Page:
• Miss C. Stourton came here upon ye 3d of July 1798, she pays 40 Guineas a yr, she accompanied us to New Hall. She left us ye20th of June 1800.
  • Miss Isabella McDonald returned to us ye 14th of Janr v 1798.she accompanied us to New Hall. She left us ye 28th of May 1800.pd all.
  • Miss Charlotte Conolly came here ye 10th of Sepbr 1798. She accompanied us to New Hall. She left us ye 10th of June 1803 she pays 40 Guineas a yr. Pd all.
  • Miss Melior Weston came here on ye 28th of Sepbr 1798. She pays 20 Guineas a yr. She accompanied us to New Hall. She left us ye 23d of Febry 1804. pd all.
  • Miss Addis came here on ye 3d of Octbr 1798. She accompanied us to New Hall. She pays 40 Guineas a yr. She left us ye 4th of May 1800. pd all.
  • Miss Coppinger came here the same day. She pays 20 Guineas a yr. She accompanied us to New Hall. She left us ye [?] of Augst 1800. pd all.
  • Miss Bourke came here upon ye 4th Octbr 1798. She accompanied us to New Hall, she pays 40 Guineas a yr. She left us ye 16th of Novbr 1801. pd all.
  • Miss Grehan came here upon ye 29th of Novbr 1798. She pays 40 Guineas a yr. She accompanied us to New Hall. She left us ye 23d of April 1804. pd all.
  • Miss Power of Waterford came here on ye 17th of Decbr 1798, she pays 40 Guineas a yr,she accompanied us to New Hall. She left us ye 24th of May 1802.

There is a post about the 125th anniversary of the school and convent here

A Historic Essex Convent – the 125th anniversary of New Hall, Essex in 1925

New Hall Essex
New Hall Essex

I stumbled across this when I was looking for more  information on the Roper Parkingtons, and this was on the same page as the notice of Lady RP’s death.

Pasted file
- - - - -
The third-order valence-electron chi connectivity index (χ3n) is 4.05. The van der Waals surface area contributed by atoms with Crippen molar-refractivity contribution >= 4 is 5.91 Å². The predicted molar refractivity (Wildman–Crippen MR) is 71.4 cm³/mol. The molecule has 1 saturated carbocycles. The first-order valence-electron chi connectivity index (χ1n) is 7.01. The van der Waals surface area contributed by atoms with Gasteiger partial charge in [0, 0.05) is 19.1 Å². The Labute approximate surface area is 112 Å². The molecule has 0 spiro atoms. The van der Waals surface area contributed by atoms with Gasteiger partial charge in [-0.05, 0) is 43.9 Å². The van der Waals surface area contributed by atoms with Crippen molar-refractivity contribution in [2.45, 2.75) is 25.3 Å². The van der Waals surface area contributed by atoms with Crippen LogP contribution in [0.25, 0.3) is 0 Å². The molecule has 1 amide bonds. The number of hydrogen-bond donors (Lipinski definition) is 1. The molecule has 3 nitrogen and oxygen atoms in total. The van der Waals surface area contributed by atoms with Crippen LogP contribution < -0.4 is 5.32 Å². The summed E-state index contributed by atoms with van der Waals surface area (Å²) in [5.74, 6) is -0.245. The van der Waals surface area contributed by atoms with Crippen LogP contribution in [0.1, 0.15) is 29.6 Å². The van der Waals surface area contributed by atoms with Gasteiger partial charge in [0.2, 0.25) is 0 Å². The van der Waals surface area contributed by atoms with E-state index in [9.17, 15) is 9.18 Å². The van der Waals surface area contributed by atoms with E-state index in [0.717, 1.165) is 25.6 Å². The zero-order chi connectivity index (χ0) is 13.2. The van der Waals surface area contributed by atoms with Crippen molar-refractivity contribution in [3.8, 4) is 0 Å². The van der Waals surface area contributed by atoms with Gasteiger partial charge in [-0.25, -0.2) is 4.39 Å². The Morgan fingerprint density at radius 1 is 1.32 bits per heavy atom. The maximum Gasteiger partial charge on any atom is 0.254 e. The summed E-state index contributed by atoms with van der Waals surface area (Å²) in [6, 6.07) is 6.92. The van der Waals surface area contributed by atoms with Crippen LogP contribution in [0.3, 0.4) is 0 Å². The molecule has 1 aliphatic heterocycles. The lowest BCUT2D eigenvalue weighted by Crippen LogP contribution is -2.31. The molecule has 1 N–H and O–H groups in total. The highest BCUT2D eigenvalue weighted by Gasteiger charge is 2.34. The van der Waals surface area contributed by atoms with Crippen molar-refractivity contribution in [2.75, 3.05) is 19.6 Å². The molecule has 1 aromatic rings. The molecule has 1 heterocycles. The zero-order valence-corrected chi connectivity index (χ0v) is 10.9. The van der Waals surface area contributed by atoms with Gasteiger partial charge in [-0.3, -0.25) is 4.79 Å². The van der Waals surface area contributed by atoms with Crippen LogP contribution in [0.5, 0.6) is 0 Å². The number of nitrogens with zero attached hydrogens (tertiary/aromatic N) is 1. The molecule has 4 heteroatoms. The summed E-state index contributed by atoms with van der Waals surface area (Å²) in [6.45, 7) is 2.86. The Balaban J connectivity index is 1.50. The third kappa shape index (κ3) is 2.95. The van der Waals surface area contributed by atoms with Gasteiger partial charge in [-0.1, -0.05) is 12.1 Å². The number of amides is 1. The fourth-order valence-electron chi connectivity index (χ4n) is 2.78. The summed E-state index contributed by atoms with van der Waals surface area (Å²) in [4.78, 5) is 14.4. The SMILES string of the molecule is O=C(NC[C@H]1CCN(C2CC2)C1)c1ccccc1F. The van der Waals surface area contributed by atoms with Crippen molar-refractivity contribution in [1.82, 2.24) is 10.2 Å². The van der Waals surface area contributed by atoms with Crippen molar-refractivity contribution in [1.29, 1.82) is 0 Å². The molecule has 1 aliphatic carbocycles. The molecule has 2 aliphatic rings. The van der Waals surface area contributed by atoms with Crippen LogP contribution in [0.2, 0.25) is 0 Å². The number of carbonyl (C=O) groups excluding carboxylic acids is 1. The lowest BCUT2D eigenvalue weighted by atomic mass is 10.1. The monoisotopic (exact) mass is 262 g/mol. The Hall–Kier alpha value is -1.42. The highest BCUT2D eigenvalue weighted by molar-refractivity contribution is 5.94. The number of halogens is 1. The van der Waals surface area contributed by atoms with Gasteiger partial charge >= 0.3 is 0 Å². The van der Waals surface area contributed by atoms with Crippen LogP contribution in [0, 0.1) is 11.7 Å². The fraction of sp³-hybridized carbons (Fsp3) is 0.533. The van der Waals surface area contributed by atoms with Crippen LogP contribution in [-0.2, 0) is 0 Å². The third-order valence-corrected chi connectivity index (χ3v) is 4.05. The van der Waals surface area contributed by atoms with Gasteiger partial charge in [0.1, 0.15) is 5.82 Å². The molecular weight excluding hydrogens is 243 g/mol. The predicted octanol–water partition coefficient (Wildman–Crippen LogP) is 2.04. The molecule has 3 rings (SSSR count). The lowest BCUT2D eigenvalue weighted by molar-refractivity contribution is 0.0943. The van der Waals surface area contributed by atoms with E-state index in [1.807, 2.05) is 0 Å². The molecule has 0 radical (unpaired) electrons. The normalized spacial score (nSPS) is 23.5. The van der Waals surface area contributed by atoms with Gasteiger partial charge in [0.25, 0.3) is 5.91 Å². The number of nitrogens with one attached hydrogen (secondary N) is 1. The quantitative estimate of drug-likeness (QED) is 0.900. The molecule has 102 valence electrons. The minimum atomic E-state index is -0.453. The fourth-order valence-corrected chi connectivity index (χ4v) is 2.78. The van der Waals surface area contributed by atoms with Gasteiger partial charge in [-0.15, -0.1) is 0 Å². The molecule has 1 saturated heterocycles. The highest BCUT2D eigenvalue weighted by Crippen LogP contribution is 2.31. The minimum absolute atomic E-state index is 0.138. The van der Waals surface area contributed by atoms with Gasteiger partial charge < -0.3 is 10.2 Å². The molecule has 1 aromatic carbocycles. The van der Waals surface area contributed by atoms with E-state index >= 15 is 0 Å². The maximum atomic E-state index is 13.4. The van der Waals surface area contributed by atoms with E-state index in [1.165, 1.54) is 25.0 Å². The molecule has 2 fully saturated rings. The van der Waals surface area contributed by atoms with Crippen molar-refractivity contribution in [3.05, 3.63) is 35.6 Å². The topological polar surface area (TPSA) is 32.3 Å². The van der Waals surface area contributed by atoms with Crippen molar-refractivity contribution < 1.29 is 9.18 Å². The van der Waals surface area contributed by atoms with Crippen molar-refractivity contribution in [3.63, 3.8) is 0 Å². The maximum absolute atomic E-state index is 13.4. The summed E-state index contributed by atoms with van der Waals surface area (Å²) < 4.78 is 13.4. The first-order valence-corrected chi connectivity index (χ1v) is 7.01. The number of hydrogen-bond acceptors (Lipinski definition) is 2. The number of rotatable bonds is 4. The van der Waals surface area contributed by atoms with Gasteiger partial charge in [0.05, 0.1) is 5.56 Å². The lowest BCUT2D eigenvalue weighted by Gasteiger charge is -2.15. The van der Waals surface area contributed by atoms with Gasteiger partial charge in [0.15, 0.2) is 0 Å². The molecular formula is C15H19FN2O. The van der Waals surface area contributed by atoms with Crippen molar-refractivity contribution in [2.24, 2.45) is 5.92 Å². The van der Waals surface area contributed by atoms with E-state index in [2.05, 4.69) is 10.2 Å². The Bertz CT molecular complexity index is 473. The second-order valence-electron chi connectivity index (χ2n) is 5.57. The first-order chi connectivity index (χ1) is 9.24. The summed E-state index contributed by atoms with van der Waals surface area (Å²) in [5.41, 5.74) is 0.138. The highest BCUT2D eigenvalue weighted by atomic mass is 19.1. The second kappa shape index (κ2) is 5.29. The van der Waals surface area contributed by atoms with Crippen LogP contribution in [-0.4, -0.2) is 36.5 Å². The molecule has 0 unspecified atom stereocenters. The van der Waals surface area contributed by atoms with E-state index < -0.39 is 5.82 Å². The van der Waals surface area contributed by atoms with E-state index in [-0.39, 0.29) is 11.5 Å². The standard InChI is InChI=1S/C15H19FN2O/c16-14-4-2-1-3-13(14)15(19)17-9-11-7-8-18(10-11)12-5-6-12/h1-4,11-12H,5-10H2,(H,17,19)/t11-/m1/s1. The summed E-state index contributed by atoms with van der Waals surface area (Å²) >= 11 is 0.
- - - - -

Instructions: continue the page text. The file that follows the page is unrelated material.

PARKINGTON.—Of your charity, pray for the soul of Marie Louise Parkington, wife of the late Col. Sir John Roper Parkington, who died on June 13, fortified by the rites of Holy Church, at Broadwater Lodge Wimbledon. R.I.P. 

It is all part of a very small world because Great, Great, Great, Great Aunt Jane Grehan joined the convent  about 1800, and Great, Great, Great Grandpa Patrick Grehan Senior left her, and presumably the convent, £ 1,500 in his will of 1830. It was a huge sum of money. New Hall was the girls’ equivalent of  either Douai, or more probably Stonyhurst (though 100 years later than either). It’s also entertaining that the house belonged to Thomas Boleyn because he was Jane Grehan’s third cousin about seven times removed, and the Butlers got the Earldom of Ormond back on the grounds of Thomas Boleyn not having any male heirs. The execution of his son George along with his sister Anne having something to do with it…

Anyway back to the Tablet in 1925

The one hundred and twenty-fifth anniversary of the foundation of the Convent of the Holy Sepulchre, New Hall, near Chelmsford, was commemorated on Tuesday, when new school buildings were opened by His Eminence Cardinal Bourne, in the presence of a distinguished gathering of clergy and laity. New Hall is an historic Tudor mansion, purchased at the end of the eighteenth century for the English branch of the Canonesses of the Holy Sepulchre, which was founded at Liege in 1642, and came over to England in consequence of the French Revolution. The place originally belonged to the Augustinian Canons of Waltham Abbey, and was the summer residence of their Abbots, who frequently entertained royalty here on their way, via Harwich, to and from the Continent. It subsequently became Crown property. Henry VIII, who acquired it from Sir Thomas Boleyn, father of the ill-fated Anne, gave it the name of Beaulieu, and kept the great feast of St. George here with his whole Court in 1524. His arms are to be seen to this day in the chapel ,of the Convent, which was originally the ” great hall ” of the mansion. The blessed Thomas More, the martyr, visited here with the Court, and it was Mary Tudor’s favourite abode. Queen Elizabeth also visited here, and on the front entrance over the chapel door are the Royal Arms and an inscription to her. The new school buildings, designed by Mr. Sidney Meyers, consist of six new class rooms, a dormitory, an art studio, and practising rooms. The principal addition is a spacious hall to serve as gymnasium, as a theatre for the performance of plays, and as a recreation room in inclement weather.